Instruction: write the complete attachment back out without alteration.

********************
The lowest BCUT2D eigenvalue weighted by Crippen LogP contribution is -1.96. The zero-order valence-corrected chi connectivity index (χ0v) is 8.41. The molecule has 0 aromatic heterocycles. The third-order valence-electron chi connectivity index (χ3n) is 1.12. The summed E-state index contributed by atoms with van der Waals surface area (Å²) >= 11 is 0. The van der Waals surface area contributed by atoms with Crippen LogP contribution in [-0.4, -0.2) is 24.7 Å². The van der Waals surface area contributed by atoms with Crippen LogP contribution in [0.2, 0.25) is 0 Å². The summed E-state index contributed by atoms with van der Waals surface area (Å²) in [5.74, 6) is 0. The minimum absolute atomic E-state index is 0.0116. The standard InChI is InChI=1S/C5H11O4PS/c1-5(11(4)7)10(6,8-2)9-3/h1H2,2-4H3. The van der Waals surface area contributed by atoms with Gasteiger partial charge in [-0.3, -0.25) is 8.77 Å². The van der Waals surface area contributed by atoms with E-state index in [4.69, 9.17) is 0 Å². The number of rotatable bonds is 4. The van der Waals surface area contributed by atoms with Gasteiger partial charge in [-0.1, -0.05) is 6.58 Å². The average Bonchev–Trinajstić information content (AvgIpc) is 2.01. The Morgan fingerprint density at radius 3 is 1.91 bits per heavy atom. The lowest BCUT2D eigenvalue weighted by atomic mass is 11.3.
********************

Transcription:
The lowest BCUT2D eigenvalue weighted by Crippen LogP contribution is -1.96. The zero-order valence-corrected chi connectivity index (χ0v) is 8.41. The molecule has 0 aromatic heterocycles. The third-order valence-electron chi connectivity index (χ3n) is 1.12. The summed E-state index contributed by atoms with van der Waals surface area (Å²) >= 11 is 0. The van der Waals surface area contributed by atoms with Crippen LogP contribution in [-0.4, -0.2) is 24.7 Å². The van der Waals surface area contributed by atoms with Crippen LogP contribution in [0.2, 0.25) is 0 Å². The summed E-state index contributed by atoms with van der Waals surface area (Å²) in [5.74, 6) is 0. The minimum absolute atomic E-state index is 0.0116. The standard InChI is InChI=1S/C5H11O4PS/c1-5(11(4)7)10(6,8-2)9-3/h1H2,2-4H3. The van der Waals surface area contributed by atoms with Gasteiger partial charge in [-0.3, -0.25) is 8.77 Å². The van der Waals surface area contributed by atoms with E-state index in [4.69, 9.17) is 0 Å². The number of rotatable bonds is 4. The van der Waals surface area contributed by atoms with Gasteiger partial charge in [-0.1, -0.05) is 6.58 Å². The average Bonchev–Trinajstić information content (AvgIpc) is 2.01. The Morgan fingerprint density at radius 3 is 1.91 bits per heavy atom. The lowest BCUT2D eigenvalue weighted by atomic mass is 11.3.